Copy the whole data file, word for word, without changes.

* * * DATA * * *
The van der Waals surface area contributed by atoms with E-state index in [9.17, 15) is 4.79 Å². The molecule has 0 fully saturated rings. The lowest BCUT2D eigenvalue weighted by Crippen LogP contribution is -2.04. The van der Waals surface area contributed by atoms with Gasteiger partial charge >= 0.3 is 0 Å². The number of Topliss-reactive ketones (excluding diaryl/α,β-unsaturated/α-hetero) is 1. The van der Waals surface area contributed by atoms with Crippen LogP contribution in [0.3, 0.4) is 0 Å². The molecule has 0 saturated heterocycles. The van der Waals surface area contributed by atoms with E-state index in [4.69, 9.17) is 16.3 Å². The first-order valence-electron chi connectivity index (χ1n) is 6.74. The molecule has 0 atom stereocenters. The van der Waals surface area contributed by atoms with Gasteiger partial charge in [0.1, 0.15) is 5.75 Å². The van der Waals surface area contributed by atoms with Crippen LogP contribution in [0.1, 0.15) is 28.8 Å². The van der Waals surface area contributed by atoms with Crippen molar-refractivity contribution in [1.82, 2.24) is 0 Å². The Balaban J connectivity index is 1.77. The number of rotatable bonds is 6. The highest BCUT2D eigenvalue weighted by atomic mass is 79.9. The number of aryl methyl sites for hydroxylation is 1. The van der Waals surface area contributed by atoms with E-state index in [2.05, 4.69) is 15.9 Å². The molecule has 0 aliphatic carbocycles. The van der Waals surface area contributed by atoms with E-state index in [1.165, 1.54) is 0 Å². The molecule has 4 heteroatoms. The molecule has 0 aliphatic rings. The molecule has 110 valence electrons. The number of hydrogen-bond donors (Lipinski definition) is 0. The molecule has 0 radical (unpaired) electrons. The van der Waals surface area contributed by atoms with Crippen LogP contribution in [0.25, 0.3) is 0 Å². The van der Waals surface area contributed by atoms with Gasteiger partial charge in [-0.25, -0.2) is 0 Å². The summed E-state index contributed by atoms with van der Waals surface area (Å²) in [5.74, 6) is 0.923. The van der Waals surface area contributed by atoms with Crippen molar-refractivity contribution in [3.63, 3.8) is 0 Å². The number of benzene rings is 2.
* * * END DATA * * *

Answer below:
The van der Waals surface area contributed by atoms with E-state index in [9.17, 15) is 4.79 Å². The molecule has 0 fully saturated rings. The lowest BCUT2D eigenvalue weighted by Crippen LogP contribution is -2.04. The van der Waals surface area contributed by atoms with Gasteiger partial charge >= 0.3 is 0 Å². The number of Topliss-reactive ketones (excluding diaryl/α,β-unsaturated/α-hetero) is 1. The van der Waals surface area contributed by atoms with Crippen LogP contribution in [0.3, 0.4) is 0 Å². The molecule has 0 saturated heterocycles. The van der Waals surface area contributed by atoms with E-state index in [4.69, 9.17) is 16.3 Å². The first-order valence-electron chi connectivity index (χ1n) is 6.74. The molecule has 0 atom stereocenters. The van der Waals surface area contributed by atoms with Gasteiger partial charge in [0.1, 0.15) is 5.75 Å². The van der Waals surface area contributed by atoms with Crippen LogP contribution in [0.1, 0.15) is 28.8 Å². The van der Waals surface area contributed by atoms with Crippen molar-refractivity contribution in [1.82, 2.24) is 0 Å². The Balaban J connectivity index is 1.77. The number of rotatable bonds is 6. The highest BCUT2D eigenvalue weighted by atomic mass is 79.9. The number of aryl methyl sites for hydroxylation is 1. The van der Waals surface area contributed by atoms with E-state index in [2.05, 4.69) is 15.9 Å². The molecule has 0 aliphatic carbocycles. The van der Waals surface area contributed by atoms with E-state index in [1.165, 1.54) is 0 Å². The molecule has 4 heteroatoms. The molecule has 0 aliphatic rings. The molecule has 110 valence electrons. The number of hydrogen-bond donors (Lipinski definition) is 0. The molecule has 0 radical (unpaired) electrons. The van der Waals surface area contributed by atoms with Crippen LogP contribution in [0.25, 0.3) is 0 Å². The van der Waals surface area contributed by atoms with Gasteiger partial charge in [-0.25, -0.2) is 0 Å². The summed E-state index contributed by atoms with van der Waals surface area (Å²) in [5.74, 6) is 0.923. The van der Waals surface area contributed by atoms with Crippen molar-refractivity contribution in [3.63, 3.8) is 0 Å². The number of benzene rings is 2.